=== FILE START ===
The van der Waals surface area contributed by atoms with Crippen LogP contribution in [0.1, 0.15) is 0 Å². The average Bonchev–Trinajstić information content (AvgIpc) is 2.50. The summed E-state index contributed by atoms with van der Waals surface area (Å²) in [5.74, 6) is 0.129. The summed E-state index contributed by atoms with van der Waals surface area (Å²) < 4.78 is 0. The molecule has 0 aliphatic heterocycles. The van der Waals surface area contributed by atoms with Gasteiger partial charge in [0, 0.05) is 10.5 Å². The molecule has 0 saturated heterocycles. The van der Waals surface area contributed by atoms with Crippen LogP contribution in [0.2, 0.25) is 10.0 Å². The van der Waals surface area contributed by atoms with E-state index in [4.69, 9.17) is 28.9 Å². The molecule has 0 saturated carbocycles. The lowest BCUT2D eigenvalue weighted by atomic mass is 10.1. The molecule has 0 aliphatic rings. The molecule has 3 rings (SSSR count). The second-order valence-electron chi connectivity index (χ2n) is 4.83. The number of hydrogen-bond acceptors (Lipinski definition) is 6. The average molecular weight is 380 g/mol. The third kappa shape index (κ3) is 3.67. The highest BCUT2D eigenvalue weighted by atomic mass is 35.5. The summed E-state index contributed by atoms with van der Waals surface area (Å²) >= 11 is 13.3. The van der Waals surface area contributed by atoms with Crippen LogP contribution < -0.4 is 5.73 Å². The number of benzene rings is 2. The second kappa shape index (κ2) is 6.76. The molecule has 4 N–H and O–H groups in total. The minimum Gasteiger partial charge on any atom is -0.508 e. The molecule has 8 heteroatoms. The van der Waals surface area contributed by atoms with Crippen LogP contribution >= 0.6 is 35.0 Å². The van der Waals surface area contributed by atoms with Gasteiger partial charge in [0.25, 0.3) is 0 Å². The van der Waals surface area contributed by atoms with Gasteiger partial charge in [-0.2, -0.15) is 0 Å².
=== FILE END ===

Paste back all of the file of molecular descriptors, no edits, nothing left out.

The van der Waals surface area contributed by atoms with Crippen LogP contribution in [0.1, 0.15) is 0 Å². The average Bonchev–Trinajstić information content (AvgIpc) is 2.50. The summed E-state index contributed by atoms with van der Waals surface area (Å²) in [5.74, 6) is 0.129. The summed E-state index contributed by atoms with van der Waals surface area (Å²) < 4.78 is 0. The molecule has 0 aliphatic heterocycles. The van der Waals surface area contributed by atoms with Gasteiger partial charge in [0, 0.05) is 10.5 Å². The molecule has 0 saturated heterocycles. The van der Waals surface area contributed by atoms with Crippen LogP contribution in [0.2, 0.25) is 10.0 Å². The van der Waals surface area contributed by atoms with E-state index in [4.69, 9.17) is 28.9 Å². The molecule has 0 saturated carbocycles. The lowest BCUT2D eigenvalue weighted by atomic mass is 10.1. The molecule has 0 aliphatic rings. The molecule has 3 rings (SSSR count). The second-order valence-electron chi connectivity index (χ2n) is 4.83. The number of hydrogen-bond acceptors (Lipinski definition) is 6. The average molecular weight is 380 g/mol. The third kappa shape index (κ3) is 3.67. The highest BCUT2D eigenvalue weighted by atomic mass is 35.5. The summed E-state index contributed by atoms with van der Waals surface area (Å²) >= 11 is 13.3. The van der Waals surface area contributed by atoms with Crippen LogP contribution < -0.4 is 5.73 Å². The number of benzene rings is 2. The second kappa shape index (κ2) is 6.76. The molecule has 4 N–H and O–H groups in total. The minimum Gasteiger partial charge on any atom is -0.508 e. The molecule has 8 heteroatoms. The van der Waals surface area contributed by atoms with Crippen LogP contribution >= 0.6 is 35.0 Å². The van der Waals surface area contributed by atoms with Gasteiger partial charge in [0.25, 0.3) is 0 Å². The van der Waals surface area contributed by atoms with Gasteiger partial charge in [-0.2, -0.15) is 0 Å².